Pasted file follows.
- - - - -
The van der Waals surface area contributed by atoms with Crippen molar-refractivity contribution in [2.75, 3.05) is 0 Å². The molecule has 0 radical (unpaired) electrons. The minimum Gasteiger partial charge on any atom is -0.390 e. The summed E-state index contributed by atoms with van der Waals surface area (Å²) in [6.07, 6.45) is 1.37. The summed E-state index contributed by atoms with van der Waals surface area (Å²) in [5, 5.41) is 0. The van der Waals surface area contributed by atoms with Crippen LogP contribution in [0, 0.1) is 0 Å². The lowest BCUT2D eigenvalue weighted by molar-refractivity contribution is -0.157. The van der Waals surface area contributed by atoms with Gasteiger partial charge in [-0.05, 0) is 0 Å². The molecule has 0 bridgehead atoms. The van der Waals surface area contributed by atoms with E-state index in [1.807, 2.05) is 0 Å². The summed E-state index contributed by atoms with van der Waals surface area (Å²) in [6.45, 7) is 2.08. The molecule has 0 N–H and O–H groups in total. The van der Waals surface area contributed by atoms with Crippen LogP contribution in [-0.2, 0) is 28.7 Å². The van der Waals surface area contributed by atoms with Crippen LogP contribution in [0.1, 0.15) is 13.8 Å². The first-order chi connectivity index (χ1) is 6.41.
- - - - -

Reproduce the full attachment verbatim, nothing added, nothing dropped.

The van der Waals surface area contributed by atoms with Crippen molar-refractivity contribution in [2.75, 3.05) is 0 Å². The molecule has 0 radical (unpaired) electrons. The minimum Gasteiger partial charge on any atom is -0.390 e. The summed E-state index contributed by atoms with van der Waals surface area (Å²) in [6.07, 6.45) is 1.37. The summed E-state index contributed by atoms with van der Waals surface area (Å²) in [5, 5.41) is 0. The van der Waals surface area contributed by atoms with Crippen LogP contribution in [0, 0.1) is 0 Å². The lowest BCUT2D eigenvalue weighted by molar-refractivity contribution is -0.157. The van der Waals surface area contributed by atoms with Gasteiger partial charge in [-0.05, 0) is 0 Å². The molecule has 0 bridgehead atoms. The van der Waals surface area contributed by atoms with E-state index in [1.807, 2.05) is 0 Å². The summed E-state index contributed by atoms with van der Waals surface area (Å²) in [6.45, 7) is 2.08. The molecule has 0 N–H and O–H groups in total. The van der Waals surface area contributed by atoms with Crippen LogP contribution in [-0.2, 0) is 28.7 Å². The van der Waals surface area contributed by atoms with Crippen LogP contribution in [0.1, 0.15) is 13.8 Å². The first-order chi connectivity index (χ1) is 6.41.